Bugs R Us?

During the filming of the science fiction comedy Men in Black, something really bugged director Barry Sonnenfeld. And no, it wasn’t the hundreds of cockroaches he used while shooting the film. It was the attitude of the American Humane Association (AHA) which monitored the way the roaches were treated on the set. Believe it or not, during filming the AHA forbade the actors or crew to injure or kill a single roach. This is an example of an increasingly popular worldview: one that says there’s no real difference—moral or otherwise—between humans and animals. Or even between animals and cockroaches. During each shot, Sonnenfeld recalls, the crew had to tell the "bug wranglers" how many roaches they were using. "If we had eighty roaches coming out of a dumpster they would actually count [and say] ‘we’re still missing three, guys.’ We’d be shooting at ten thousand dollars an hour, looking for three roaches." Jim Moore, a spokesman for the AHA, defends these extreme measures. "Our job… is to protect all animals," he explains, "from insects to elephants, so cockroaches fall under the guidelines. Other animal-rights groups take this philosophy even further. Ingrid Newkirk, co-founder of People for the Ethical Treatment of Animals, is famous for her reductionist slogan, "A rat is a pig is a dog is a boy." Or, one could add, a cockroach. What these groups illustrate is a philosophy of reductionism, which treats all life as morally equal. Of course, if reductionists really want to be consistent, they would not even boil water for coffee, because every time they do, they kill millions of innocent microbes. If all life has equal value, then the logical conclusion is to treat all life the same, no matter how lowly. Obviously, nobody can live in the real world on the basis of this philosophy. A realistic and livable philosophy of life on earth comes from Scripture, which teaches that God created humans in His image. He set us up as stewards over the rest of creation, from amoebas to apes. This doesn’t give us the license to treat animals cruelly. But it’s one thing to treat animals kindly, and quite another to accord them equal status with humans. In defending the truth, Christians need to learn to press people to face the logical conclusion of their own beliefs. The idea that animals—even roaches—ought to be treated with the same respect as humans may sound humane at first. But if you press the idea to its rational conclusion, people will begin to see how irrational and illogical it really is. By the way, common sense finally did prevail on the set of Men in Black. At the end of each day’s shooting—just in case any roaches had escaped—the filmmakers were allowed to fumigate the stage. That may have been logically inconsistent—but it shows that sometimes, the truth does scuttle through a fog of cocksure ideology.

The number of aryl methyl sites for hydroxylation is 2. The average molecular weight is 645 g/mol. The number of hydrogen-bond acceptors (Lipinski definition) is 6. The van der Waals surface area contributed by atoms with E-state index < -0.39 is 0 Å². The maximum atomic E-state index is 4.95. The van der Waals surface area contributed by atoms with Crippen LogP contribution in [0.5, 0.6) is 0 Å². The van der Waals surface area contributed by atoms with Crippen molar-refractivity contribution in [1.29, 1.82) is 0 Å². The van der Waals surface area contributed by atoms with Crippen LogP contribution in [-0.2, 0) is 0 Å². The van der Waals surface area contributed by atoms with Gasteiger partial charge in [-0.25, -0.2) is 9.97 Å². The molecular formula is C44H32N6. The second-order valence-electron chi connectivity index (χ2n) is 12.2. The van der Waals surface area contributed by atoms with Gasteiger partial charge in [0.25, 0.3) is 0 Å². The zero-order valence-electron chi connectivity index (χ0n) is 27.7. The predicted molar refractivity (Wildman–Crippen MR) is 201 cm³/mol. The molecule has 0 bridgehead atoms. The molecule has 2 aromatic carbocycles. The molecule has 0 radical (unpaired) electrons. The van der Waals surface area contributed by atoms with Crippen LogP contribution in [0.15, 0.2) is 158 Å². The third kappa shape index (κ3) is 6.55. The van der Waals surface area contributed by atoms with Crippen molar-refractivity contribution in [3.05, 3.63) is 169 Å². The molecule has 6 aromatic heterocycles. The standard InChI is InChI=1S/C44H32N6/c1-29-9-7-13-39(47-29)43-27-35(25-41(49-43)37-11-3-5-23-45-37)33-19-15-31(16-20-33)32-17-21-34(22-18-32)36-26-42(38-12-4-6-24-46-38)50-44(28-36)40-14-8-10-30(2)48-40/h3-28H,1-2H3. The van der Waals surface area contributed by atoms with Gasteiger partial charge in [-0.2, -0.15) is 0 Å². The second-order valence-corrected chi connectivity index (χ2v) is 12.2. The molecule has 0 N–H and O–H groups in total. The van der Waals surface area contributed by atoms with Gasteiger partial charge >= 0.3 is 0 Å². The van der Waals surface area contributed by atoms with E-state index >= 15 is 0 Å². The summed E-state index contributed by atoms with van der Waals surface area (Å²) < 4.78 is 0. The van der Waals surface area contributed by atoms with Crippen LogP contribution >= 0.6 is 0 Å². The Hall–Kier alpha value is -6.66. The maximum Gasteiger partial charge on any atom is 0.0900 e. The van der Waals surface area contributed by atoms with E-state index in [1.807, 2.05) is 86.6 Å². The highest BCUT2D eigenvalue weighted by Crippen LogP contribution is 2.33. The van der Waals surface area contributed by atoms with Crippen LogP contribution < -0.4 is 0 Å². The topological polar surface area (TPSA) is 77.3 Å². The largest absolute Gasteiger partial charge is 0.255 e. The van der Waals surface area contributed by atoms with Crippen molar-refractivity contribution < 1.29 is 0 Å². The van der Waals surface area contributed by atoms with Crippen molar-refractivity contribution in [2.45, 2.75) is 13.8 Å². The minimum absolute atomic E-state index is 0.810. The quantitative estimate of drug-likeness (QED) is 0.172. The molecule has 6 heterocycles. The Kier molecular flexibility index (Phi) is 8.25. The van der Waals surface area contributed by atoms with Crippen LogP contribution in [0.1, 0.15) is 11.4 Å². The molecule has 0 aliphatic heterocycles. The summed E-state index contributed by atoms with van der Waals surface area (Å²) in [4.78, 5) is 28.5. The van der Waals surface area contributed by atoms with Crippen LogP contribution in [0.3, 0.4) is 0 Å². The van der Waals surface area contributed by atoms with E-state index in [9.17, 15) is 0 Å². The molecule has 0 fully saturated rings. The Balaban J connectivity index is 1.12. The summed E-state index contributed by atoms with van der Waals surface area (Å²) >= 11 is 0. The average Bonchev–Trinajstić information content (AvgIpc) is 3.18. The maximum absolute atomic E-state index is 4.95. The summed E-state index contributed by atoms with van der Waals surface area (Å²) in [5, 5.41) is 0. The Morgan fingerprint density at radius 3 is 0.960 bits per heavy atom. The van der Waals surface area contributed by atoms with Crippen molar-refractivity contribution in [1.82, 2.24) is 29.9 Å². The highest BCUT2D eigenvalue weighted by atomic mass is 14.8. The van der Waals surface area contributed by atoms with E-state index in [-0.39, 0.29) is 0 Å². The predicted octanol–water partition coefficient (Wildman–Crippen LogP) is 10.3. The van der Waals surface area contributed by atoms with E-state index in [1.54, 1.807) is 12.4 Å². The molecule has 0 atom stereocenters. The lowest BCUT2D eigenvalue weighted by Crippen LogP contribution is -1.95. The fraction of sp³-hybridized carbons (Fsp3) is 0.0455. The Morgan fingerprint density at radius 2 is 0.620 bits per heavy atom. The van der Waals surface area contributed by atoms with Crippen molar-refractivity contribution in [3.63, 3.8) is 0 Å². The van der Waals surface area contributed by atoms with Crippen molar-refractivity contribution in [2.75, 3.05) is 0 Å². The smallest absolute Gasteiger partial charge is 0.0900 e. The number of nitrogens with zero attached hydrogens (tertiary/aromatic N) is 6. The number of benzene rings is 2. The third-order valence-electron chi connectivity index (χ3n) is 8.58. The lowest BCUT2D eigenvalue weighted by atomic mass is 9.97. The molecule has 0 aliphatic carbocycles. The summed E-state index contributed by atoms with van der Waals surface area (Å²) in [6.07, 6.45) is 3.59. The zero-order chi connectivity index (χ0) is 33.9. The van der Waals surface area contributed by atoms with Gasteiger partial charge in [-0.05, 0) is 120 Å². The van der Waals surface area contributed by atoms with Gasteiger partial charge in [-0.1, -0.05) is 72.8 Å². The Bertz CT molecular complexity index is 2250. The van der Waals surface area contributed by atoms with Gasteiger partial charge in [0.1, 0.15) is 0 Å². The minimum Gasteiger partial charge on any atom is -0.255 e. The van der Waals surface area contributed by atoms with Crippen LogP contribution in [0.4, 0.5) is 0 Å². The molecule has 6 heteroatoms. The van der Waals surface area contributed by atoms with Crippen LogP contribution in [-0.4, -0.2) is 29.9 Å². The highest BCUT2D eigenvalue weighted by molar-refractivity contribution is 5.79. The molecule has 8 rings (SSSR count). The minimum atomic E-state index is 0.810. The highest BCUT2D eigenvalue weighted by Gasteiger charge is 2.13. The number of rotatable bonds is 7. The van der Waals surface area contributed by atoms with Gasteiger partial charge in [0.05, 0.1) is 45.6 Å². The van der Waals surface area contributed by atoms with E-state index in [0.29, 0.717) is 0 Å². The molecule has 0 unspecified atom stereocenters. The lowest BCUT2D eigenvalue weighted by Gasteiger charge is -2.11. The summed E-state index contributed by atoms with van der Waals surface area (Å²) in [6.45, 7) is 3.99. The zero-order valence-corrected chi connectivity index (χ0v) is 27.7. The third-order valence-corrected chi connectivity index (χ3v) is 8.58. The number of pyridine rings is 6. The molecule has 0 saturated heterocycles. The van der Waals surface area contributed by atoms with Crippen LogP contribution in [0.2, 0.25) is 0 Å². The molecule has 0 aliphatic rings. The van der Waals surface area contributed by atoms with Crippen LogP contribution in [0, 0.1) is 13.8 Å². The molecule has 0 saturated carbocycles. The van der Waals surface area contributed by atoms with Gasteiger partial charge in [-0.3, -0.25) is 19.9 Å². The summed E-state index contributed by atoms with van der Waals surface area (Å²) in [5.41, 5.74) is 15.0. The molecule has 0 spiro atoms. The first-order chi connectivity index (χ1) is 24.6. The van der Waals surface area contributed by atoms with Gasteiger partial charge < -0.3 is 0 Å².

Chuck Colson


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